He would routinely have his assistant bring many different works that had been started previously from his studio back out into the fields so that he could choose one to work on providing that the current lighting conditions were similar to when it was started.

    The reason behind this was that light and color changed dramatically throughout the day especially when dealing with an object such as a haystack that casts a considerable shadow in the foreground.

    The Haystacks series have some of the most vibrant sun sets that Monet ever painted.

    Why settle for a paper print when you can add sophistication to your rooms with a high quality 100% hand-painted oil painting on canvas at wholesale price? Order this beautiful oil painting today! that's a great way to impress friends, neighbors and clients alike.

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Other paintings by Claude Monet:

Portrait of Germaine Hoschede with a Doll
Portrait of Germaine Hoschede with a Doll
The Old Tree, Sunlight on the Petite Creuse
The Old Tree, Sunlight on the Petite Creuse
Monet's Garden at Argenteuil
Monet's Garden at Argenteuil
Pathway in Monet's Garden at Giverny 1902
Pathway in Monet's Garden at Giverny 1902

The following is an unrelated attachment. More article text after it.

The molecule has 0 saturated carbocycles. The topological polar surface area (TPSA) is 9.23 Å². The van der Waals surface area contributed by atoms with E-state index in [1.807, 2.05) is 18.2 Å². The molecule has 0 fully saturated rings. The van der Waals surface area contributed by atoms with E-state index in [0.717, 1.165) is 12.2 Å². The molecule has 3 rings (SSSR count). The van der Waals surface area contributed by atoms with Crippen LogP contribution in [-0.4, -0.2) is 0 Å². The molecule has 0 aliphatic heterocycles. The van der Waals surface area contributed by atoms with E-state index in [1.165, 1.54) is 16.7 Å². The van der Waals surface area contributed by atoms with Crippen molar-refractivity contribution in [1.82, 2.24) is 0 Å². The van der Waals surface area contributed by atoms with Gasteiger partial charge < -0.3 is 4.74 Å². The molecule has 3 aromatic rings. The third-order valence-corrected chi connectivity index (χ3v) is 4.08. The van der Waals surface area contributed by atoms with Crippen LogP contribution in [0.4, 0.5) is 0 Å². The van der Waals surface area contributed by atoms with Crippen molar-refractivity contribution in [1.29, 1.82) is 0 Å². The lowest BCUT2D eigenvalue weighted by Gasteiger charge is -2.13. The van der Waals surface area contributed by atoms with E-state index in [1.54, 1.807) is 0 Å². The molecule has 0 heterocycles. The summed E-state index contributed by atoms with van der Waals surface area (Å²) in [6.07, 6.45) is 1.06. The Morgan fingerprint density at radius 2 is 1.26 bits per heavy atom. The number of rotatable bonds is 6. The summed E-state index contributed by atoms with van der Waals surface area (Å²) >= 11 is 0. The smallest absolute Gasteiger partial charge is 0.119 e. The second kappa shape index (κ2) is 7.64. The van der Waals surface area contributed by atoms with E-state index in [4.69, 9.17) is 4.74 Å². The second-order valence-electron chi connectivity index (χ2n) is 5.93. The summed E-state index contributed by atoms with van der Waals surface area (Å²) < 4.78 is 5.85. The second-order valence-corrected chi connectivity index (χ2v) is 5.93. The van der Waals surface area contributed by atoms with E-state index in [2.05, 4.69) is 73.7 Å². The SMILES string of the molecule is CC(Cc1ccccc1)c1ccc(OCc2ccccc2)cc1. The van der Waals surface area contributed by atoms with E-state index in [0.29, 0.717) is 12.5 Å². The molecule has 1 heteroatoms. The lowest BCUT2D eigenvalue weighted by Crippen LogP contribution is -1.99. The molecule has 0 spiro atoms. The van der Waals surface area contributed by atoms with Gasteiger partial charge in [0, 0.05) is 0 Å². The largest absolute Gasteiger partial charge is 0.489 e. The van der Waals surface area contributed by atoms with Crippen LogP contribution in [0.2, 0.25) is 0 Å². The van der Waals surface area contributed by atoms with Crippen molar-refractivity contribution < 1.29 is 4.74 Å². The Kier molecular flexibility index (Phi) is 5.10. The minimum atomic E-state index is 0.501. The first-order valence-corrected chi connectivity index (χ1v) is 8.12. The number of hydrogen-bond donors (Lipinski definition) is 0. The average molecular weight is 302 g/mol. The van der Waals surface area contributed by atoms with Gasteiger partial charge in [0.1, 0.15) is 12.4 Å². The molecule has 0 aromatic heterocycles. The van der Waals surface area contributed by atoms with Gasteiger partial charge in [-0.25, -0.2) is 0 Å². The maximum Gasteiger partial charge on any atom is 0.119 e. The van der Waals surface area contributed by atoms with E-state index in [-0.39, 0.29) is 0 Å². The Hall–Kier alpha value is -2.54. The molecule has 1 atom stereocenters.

Claude MonetIn 1890 Monet had bought a strip of marshland across the road from his house and flower garden, through which flowed a tributary of the Epte. By diverting this stream, he began to construct a water-lily garden. Soon weeping willows, iris, and bamboo grew around a free-form pool, clusters of lily pads and blossoms floated on the quiet water, and a Japanese bridge closed the composition at one end. By 1900 this unique product of Monet's imagination (for his Impressionism had become more subjective) was in itself a major work of environmental art--an exotic lotus land within which he was to meditate and paint for more than 20 years. The first canvases of lilies, water, and the Japanese bridge were only about one yard square, but their unprecedented open composition, with the large blossoms and pads suspended as if in space, and the azure water in which clouds were reflected, implied an encompassing environment beyond the frame. This concept of embracing spatiality, new to the history of painting and only implicit in the first water-lily paintings, was expanded by 1925 into a cycle of huge murals to be installed in Paris in two 80-foot oval rooms in the Orangerie of the Tuileries. These were described in 1952 by the painter André Masson as "the Sistine Chapel of Impressionism." This crowning achievement of Monet's long, probing study of nature--his striving to render his impressions, as he said, "in the face of the most fugitive effects"--was not dedicated until after his death. The many large studies for the Orangerie murals, as well as other unprecedented and unique works painted in the water garden between 1916 and 1925, were almost unknown until the 1950s but are now distributed throughout the major private collections and museums of the world. Despite failing eyesight, Monet continued to paint almost until his death in 1926.